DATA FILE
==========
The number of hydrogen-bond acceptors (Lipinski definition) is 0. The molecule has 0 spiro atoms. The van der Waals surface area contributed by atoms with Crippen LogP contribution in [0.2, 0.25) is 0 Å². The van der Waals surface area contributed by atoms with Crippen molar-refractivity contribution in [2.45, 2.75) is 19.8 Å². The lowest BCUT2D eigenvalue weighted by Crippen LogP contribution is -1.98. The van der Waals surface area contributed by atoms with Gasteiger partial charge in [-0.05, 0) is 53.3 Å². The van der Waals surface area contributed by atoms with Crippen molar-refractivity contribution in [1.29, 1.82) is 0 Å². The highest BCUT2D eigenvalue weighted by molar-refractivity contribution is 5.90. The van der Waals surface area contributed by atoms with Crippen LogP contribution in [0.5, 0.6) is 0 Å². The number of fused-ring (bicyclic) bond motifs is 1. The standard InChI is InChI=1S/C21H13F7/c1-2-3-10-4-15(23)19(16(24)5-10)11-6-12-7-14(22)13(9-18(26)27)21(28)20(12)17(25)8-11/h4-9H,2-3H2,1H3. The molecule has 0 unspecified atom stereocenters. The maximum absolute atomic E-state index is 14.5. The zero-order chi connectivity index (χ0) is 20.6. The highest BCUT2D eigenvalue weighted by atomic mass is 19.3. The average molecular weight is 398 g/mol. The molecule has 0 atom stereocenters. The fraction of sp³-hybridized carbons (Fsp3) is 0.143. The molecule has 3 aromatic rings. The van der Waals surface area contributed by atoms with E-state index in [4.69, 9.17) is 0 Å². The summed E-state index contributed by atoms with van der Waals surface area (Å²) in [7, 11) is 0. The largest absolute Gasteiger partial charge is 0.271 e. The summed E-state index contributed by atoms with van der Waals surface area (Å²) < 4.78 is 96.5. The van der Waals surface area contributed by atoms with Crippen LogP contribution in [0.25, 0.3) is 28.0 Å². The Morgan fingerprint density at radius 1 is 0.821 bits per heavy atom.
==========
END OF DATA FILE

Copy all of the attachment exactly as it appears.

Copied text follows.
The number of hydrogen-bond acceptors (Lipinski definition) is 0. The molecule has 0 spiro atoms. The van der Waals surface area contributed by atoms with Crippen LogP contribution in [0.2, 0.25) is 0 Å². The van der Waals surface area contributed by atoms with Crippen molar-refractivity contribution in [2.45, 2.75) is 19.8 Å². The lowest BCUT2D eigenvalue weighted by Crippen LogP contribution is -1.98. The van der Waals surface area contributed by atoms with Gasteiger partial charge in [-0.05, 0) is 53.3 Å². The van der Waals surface area contributed by atoms with Crippen molar-refractivity contribution in [1.29, 1.82) is 0 Å². The highest BCUT2D eigenvalue weighted by molar-refractivity contribution is 5.90. The van der Waals surface area contributed by atoms with Crippen LogP contribution in [0.5, 0.6) is 0 Å². The number of fused-ring (bicyclic) bond motifs is 1. The standard InChI is InChI=1S/C21H13F7/c1-2-3-10-4-15(23)19(16(24)5-10)11-6-12-7-14(22)13(9-18(26)27)21(28)20(12)17(25)8-11/h4-9H,2-3H2,1H3. The molecule has 0 unspecified atom stereocenters. The maximum absolute atomic E-state index is 14.5. The zero-order chi connectivity index (χ0) is 20.6. The highest BCUT2D eigenvalue weighted by atomic mass is 19.3. The average molecular weight is 398 g/mol. The molecule has 0 atom stereocenters. The fraction of sp³-hybridized carbons (Fsp3) is 0.143. The molecule has 3 aromatic rings. The van der Waals surface area contributed by atoms with E-state index in [4.69, 9.17) is 0 Å². The summed E-state index contributed by atoms with van der Waals surface area (Å²) in [7, 11) is 0. The largest absolute Gasteiger partial charge is 0.271 e. The summed E-state index contributed by atoms with van der Waals surface area (Å²) < 4.78 is 96.5. The van der Waals surface area contributed by atoms with Crippen LogP contribution in [0.25, 0.3) is 28.0 Å². The Morgan fingerprint density at radius 1 is 0.821 bits per heavy atom.